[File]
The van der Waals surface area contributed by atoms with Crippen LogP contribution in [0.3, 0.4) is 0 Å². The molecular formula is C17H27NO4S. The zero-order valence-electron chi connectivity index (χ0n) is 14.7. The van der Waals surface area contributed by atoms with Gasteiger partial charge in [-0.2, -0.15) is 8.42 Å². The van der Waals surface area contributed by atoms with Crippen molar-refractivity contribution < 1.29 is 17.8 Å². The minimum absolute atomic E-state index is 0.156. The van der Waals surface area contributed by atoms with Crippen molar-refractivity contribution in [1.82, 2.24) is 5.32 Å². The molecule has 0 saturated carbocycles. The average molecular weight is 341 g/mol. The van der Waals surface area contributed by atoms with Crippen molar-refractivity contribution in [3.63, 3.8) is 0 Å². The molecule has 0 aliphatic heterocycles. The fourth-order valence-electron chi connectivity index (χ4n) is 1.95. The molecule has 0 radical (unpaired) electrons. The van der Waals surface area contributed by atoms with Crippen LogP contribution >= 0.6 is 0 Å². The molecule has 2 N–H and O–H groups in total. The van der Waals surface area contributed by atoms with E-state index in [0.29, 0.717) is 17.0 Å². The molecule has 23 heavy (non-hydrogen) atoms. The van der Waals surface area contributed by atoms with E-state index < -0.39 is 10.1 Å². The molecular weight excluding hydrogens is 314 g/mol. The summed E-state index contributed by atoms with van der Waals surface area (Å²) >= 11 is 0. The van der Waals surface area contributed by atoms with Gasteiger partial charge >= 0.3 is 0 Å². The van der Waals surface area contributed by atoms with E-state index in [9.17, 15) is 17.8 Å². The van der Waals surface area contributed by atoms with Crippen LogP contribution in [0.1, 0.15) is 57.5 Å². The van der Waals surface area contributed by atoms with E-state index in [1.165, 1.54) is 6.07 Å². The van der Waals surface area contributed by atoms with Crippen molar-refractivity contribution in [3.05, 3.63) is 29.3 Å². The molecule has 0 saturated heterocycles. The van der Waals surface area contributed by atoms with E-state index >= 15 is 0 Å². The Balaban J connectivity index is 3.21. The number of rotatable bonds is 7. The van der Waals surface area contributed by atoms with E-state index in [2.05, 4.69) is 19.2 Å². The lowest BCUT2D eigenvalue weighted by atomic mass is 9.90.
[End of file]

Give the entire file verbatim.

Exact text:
The van der Waals surface area contributed by atoms with Crippen LogP contribution in [0.3, 0.4) is 0 Å². The molecular formula is C17H27NO4S. The zero-order valence-electron chi connectivity index (χ0n) is 14.7. The van der Waals surface area contributed by atoms with Gasteiger partial charge in [-0.2, -0.15) is 8.42 Å². The van der Waals surface area contributed by atoms with Crippen molar-refractivity contribution < 1.29 is 17.8 Å². The minimum absolute atomic E-state index is 0.156. The van der Waals surface area contributed by atoms with Crippen molar-refractivity contribution in [1.82, 2.24) is 5.32 Å². The molecule has 0 saturated carbocycles. The average molecular weight is 341 g/mol. The van der Waals surface area contributed by atoms with Crippen molar-refractivity contribution in [3.63, 3.8) is 0 Å². The molecule has 0 aliphatic heterocycles. The fourth-order valence-electron chi connectivity index (χ4n) is 1.95. The molecule has 0 radical (unpaired) electrons. The van der Waals surface area contributed by atoms with Crippen LogP contribution >= 0.6 is 0 Å². The molecule has 2 N–H and O–H groups in total. The van der Waals surface area contributed by atoms with E-state index in [0.29, 0.717) is 17.0 Å². The molecule has 23 heavy (non-hydrogen) atoms. The van der Waals surface area contributed by atoms with E-state index < -0.39 is 10.1 Å². The molecular weight excluding hydrogens is 314 g/mol. The summed E-state index contributed by atoms with van der Waals surface area (Å²) >= 11 is 0. The van der Waals surface area contributed by atoms with Gasteiger partial charge >= 0.3 is 0 Å². The van der Waals surface area contributed by atoms with E-state index in [9.17, 15) is 17.8 Å². The van der Waals surface area contributed by atoms with Crippen LogP contribution in [0.1, 0.15) is 57.5 Å². The van der Waals surface area contributed by atoms with E-state index in [1.165, 1.54) is 6.07 Å². The van der Waals surface area contributed by atoms with Crippen molar-refractivity contribution in [3.05, 3.63) is 29.3 Å². The molecule has 0 saturated heterocycles. The van der Waals surface area contributed by atoms with E-state index >= 15 is 0 Å². The Balaban J connectivity index is 3.21. The number of rotatable bonds is 7. The van der Waals surface area contributed by atoms with E-state index in [2.05, 4.69) is 19.2 Å². The lowest BCUT2D eigenvalue weighted by atomic mass is 9.90.